IPART was asked by the NSW Government to recommend reliability standards for electricity transmission in NSW to apply from the next regulatory period which starts on 1 July 2018. Our terms of reference ask us to develop an economic framework to evaluate reliability standards and to use this approach to make a recommendation on what standards should apply.
For the approximately 100 bulk supply points in NSW (or group supply points in several cases cases), we recommended a level of redundancy and an allowance for minutes of annual unserved energy.
- The level of redundancy specifies the number of backup arrangements (either 1, 2, or 3) that must be in place to support continued supply of electricity in the event that part of the transmission network fails. Our recommendations are consistent with the existing standards.
- The unserved energy allowance is a new addition to the standards. It is the expected time that energy will not be supplied per year. We recommended unserved energy allowances ranging from 0.6 minutes per year in Inner Sydney to 115 minutes in one area in NSW’s west.
To identify the reliability that provides the most value to customers, we developed a model that optimises the unserved energy allowance to minimise the combined total of the costs to customers of unserved energy and the costs of the infrastructure to avoid unserved energy. The optimal amount of expected unserved energy calculated by the optimisation model is influenced by the level of redundancy assumed at the bulk supply point, the existing mix of assets serving that point, the cost of replacing those assets and the value of customer reliability (VCR) (which is the cost to customers of an outage) at each bulk supply point, which depends on the mix of customers.
The standards that we set are planning standards rather than performance standards, which mean that the network needs to be planned to meet the standards over the lifecycle of the assets on average, rather than be met in every year. Typically there would be lower unserved energy when the assets are newer, and higher unserved energy when the assets are close to retirement.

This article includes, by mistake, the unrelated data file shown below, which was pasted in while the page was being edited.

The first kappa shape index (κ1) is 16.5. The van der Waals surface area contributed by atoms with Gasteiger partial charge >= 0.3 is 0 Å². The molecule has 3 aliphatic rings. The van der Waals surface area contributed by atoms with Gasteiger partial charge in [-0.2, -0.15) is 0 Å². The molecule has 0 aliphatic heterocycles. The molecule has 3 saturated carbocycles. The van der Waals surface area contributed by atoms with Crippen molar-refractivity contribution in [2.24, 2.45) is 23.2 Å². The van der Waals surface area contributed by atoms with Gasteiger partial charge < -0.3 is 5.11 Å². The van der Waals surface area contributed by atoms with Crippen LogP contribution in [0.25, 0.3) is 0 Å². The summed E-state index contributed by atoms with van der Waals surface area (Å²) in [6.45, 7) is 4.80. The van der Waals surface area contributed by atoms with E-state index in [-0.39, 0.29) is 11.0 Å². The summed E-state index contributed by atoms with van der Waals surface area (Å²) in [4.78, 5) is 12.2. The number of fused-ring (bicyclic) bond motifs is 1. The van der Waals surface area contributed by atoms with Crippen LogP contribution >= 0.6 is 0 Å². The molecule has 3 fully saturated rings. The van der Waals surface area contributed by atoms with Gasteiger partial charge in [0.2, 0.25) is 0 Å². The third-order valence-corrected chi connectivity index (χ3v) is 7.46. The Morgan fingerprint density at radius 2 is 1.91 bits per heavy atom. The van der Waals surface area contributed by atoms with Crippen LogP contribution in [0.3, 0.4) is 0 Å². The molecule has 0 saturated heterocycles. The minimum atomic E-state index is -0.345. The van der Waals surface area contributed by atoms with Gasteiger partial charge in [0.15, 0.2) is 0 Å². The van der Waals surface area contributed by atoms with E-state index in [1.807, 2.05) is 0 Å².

The standards provide flexibility to promote most efficient network or non-network solution to meet the unserved energy allowance, which may include the transmission network, distribution network, network support arrangements, backup supply capability, or a combination of these.
IPART will need to determine whether TransGrid will be compliant with the standard from1 July 2018. Early next year we will begin a consultative process on our proposed approach to compliance.
We will review the standards again in time for the following regulatory period which will commence in 2023. Further work is required before this time to review the value of customer reliability, which is a key input into our optimisation model. We support a nationally consistent approach to the value of reliability (VCR). However, if an updated nationally consistent VCRs are not available, we have recommended that the NSW Government ask IPART to determine VCRs for NSW. If this is the case, we expect that we would commence a review in 2019-20.